were insulted or belittled, something that contributed to resistive behavior
or outright violent resistance.
Another basic concept stressed in Tactical Communication is the use of
empathy. “It can be a very powerful tool. This doesn’t mean
you actually sympathize, like, agree with the person,” says Shanahan.
“But, it does allow you to focus on the other person, to understand
his thinking and show concern. This way you can avoid rash reactions and
get in synch with him to better communicate.”
Another element in this training includes a number of theories relevant
to personality -- the basics of how to read other people and then how
to decide which method will produce the wanted outcome. In this process,
empathy can help officers see the person as he sees himself, and use the
other person’s language to help him understand what you expect of
Tactical Communication teaches officers how to
work with words, presence and attitude -- how to deflect verbal
abuse, and use an empathic approach to “generate voluntary
compliance” whenever possible.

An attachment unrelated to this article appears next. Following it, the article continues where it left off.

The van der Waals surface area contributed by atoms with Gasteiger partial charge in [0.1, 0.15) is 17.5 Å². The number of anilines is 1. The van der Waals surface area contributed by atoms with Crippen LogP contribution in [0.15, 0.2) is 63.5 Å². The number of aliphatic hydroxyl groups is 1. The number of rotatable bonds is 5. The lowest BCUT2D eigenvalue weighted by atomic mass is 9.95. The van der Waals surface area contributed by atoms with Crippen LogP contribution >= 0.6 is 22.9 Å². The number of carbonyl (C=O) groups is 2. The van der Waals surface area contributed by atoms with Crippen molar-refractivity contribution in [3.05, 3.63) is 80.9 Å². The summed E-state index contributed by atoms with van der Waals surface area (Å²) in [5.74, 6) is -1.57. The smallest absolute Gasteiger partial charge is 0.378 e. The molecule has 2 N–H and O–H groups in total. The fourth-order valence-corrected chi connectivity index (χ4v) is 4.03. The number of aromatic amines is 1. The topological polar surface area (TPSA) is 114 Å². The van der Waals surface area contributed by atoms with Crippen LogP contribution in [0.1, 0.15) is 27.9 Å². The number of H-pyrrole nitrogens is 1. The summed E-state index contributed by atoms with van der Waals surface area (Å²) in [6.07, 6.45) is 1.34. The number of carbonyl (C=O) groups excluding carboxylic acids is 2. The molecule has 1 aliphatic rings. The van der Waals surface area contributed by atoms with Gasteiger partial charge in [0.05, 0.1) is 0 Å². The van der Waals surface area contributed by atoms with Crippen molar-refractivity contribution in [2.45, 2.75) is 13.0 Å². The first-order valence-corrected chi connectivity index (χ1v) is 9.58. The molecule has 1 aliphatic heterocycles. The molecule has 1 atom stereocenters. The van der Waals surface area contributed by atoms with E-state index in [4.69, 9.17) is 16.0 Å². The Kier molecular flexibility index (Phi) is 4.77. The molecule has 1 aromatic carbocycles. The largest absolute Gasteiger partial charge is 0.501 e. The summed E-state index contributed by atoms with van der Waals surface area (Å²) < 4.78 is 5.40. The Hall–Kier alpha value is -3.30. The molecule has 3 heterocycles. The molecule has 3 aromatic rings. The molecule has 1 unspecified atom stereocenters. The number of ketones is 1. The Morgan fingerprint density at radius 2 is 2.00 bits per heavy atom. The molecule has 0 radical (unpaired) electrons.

Shanahan used an example of a man holding a bat. Instead of demanding
compliance, or shouting orders, he notes, it is often more effective,
if there is no immediate physical assault or danger, to use words instead.
”Explain to the perpetuator the consequence of his actions, or give
him choices. Explain, without anger or emotion, but with empathy, how
acting one way he will benefit, and the other he will not. Try to use
words to make the perpetuator an ally to act in such way to benefit both
In sum, Tactical Communication teaches officers how to work with words,
presence and attitude -- how to deflect verbal abuse, and use an empathic
approach to “generate voluntary compliance” whenever possible.
The verbal strategy is multi-layered.
Without training an officer might just order a civilian to do something
to get compliance. Training teaches instead, to start with a simple request.